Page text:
Most Read... Rebecca WattsThe Cult of the Noble Amateur
(PN Review 239)
John McAuliffeBill Manhire in Conversation with John McAuliffe
(PN Review 259)
Eavan BolandA Lyric Voice at Bay
(PN Review 121)
Patricia CraigVal Warner: A Reminiscence
(PN Review 259)
Vahni CapildeoOn Judging Prizes, & Reading More than Six Really Good Books
(PN Review 237)
Tim Parksin conversation with Natalia Ginzburg
(PN Review 49)
Next Issue Gwyneth Lewis ‘Spiderings’ Ian Thomson ‘Fires were started: Tallinn, 1944’ Adrian May ‘Traditionalism and Tradition’ Judith Herzberg ‘Poems’ translated by Margitt Helbert Horatio Morpurgo ‘What is a Book?’
Poems Articles Interviews Reports Reviews Contributors
PNR 277
PN Review Substack

This review is taken from PN Review 201, Volume 38 Number 1, September - October 2011.

THE UNDEFEATED ADRIENNE RICH, Tonight No Poetry Will Serve. Poems, 2007-2010 (New York and London: W.W. Norton) $24.95

In a letter to PNR 200, Marilyn Hacker criticised the limitations of the little essay or label that I wrote to accompany the photographic portrait by Joan Biren ('JEB') of Adrienne Rich. Hacker thought my label reductionist, focusing as it did on Rich's monumental achievement during the 1950s of creating a new, feminist poetics rather than on the totality of her career, including her support of Palestinian rights. The point of these portrait essays, given space limitations, is to pick out a major chord with which to characterise a writer's life; an encyclopaedic over-view is, of course, impossible. Given my interest in language - both visual and verbal - and resistance, an emphasis on the way that Rich wrote her way out of poetry's patriarchal language at mid-century seemed the point to highlight. (This emphasis also 'fitted' the image and biographical moment presented by 'JEB' in her photograph.) That this was, in my estimation and I believe in Rich's own, the key moment in her development as a writer is not to deny the richness (sorry!) of her subsequent work. There is a remembrance of this moment in Tonight No Poetry Will Serve: 'Pain taught her the language / root of radical // she walked on knives to gain a voice / fished the lake of lost // messages gulping up / from far below and long ago'. From that pain and over a career of now almost sixty years, Rich has never stopped developing and evolving as a ...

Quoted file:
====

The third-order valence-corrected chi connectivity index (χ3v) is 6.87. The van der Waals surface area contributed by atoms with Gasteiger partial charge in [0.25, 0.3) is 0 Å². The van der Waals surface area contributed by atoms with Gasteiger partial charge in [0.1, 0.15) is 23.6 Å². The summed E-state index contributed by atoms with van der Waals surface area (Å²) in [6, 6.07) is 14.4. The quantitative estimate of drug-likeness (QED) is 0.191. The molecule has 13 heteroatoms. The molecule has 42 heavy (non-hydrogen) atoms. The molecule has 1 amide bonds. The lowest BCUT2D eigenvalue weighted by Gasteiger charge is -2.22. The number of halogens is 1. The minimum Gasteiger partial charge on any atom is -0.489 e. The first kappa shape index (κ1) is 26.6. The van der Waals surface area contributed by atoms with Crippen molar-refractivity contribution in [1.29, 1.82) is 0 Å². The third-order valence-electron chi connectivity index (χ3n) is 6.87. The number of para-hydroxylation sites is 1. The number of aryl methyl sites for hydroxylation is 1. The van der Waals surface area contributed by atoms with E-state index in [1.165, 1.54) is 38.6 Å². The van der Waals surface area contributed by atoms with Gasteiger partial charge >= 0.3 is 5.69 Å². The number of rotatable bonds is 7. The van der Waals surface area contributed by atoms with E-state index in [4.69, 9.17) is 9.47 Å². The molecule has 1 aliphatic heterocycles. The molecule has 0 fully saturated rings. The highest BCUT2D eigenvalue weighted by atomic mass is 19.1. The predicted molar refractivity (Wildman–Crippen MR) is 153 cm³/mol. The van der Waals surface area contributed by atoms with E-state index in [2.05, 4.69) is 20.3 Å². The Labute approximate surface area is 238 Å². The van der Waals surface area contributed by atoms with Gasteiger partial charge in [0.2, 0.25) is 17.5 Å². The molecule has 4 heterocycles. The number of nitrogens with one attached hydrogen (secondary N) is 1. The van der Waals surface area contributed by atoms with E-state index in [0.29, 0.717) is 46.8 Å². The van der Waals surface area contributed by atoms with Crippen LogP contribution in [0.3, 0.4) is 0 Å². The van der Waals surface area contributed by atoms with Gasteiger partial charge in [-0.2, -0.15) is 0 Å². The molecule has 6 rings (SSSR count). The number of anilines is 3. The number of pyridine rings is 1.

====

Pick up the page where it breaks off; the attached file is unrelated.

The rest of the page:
Searching, please wait... animated waiting image